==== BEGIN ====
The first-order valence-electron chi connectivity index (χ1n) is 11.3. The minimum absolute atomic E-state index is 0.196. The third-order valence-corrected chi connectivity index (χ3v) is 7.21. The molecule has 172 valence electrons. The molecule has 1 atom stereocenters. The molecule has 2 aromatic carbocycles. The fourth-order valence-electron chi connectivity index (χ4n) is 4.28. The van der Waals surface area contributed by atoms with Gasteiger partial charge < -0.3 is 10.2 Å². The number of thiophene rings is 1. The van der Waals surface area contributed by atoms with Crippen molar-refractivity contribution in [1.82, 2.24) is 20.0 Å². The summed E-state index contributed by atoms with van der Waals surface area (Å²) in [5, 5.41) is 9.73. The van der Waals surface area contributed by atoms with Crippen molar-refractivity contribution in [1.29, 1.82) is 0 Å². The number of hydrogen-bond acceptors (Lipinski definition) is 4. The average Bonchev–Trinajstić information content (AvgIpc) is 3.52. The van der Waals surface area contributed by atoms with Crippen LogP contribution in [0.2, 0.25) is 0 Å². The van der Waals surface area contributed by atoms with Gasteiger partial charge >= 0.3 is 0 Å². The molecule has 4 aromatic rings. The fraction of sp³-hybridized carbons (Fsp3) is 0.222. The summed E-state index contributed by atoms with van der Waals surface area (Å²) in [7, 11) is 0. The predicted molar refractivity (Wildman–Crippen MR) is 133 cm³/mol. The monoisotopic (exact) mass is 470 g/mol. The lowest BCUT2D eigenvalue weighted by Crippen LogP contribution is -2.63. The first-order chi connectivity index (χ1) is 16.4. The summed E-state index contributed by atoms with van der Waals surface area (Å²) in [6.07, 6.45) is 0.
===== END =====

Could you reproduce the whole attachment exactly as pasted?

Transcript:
The first-order valence-electron chi connectivity index (χ1n) is 11.3. The minimum absolute atomic E-state index is 0.196. The third-order valence-corrected chi connectivity index (χ3v) is 7.21. The molecule has 172 valence electrons. The molecule has 1 atom stereocenters. The molecule has 2 aromatic carbocycles. The fourth-order valence-electron chi connectivity index (χ4n) is 4.28. The van der Waals surface area contributed by atoms with Gasteiger partial charge < -0.3 is 10.2 Å². The number of thiophene rings is 1. The van der Waals surface area contributed by atoms with Crippen molar-refractivity contribution in [1.82, 2.24) is 20.0 Å². The summed E-state index contributed by atoms with van der Waals surface area (Å²) in [5, 5.41) is 9.73. The van der Waals surface area contributed by atoms with Crippen molar-refractivity contribution in [1.29, 1.82) is 0 Å². The number of hydrogen-bond acceptors (Lipinski definition) is 4. The average Bonchev–Trinajstić information content (AvgIpc) is 3.52. The van der Waals surface area contributed by atoms with Crippen LogP contribution in [0.2, 0.25) is 0 Å². The van der Waals surface area contributed by atoms with Gasteiger partial charge >= 0.3 is 0 Å². The molecule has 4 aromatic rings. The fraction of sp³-hybridized carbons (Fsp3) is 0.222. The summed E-state index contributed by atoms with van der Waals surface area (Å²) in [7, 11) is 0. The predicted molar refractivity (Wildman–Crippen MR) is 133 cm³/mol. The monoisotopic (exact) mass is 470 g/mol. The lowest BCUT2D eigenvalue weighted by Crippen LogP contribution is -2.63. The first-order chi connectivity index (χ1) is 16.4. The summed E-state index contributed by atoms with van der Waals surface area (Å²) in [6.07, 6.45) is 0.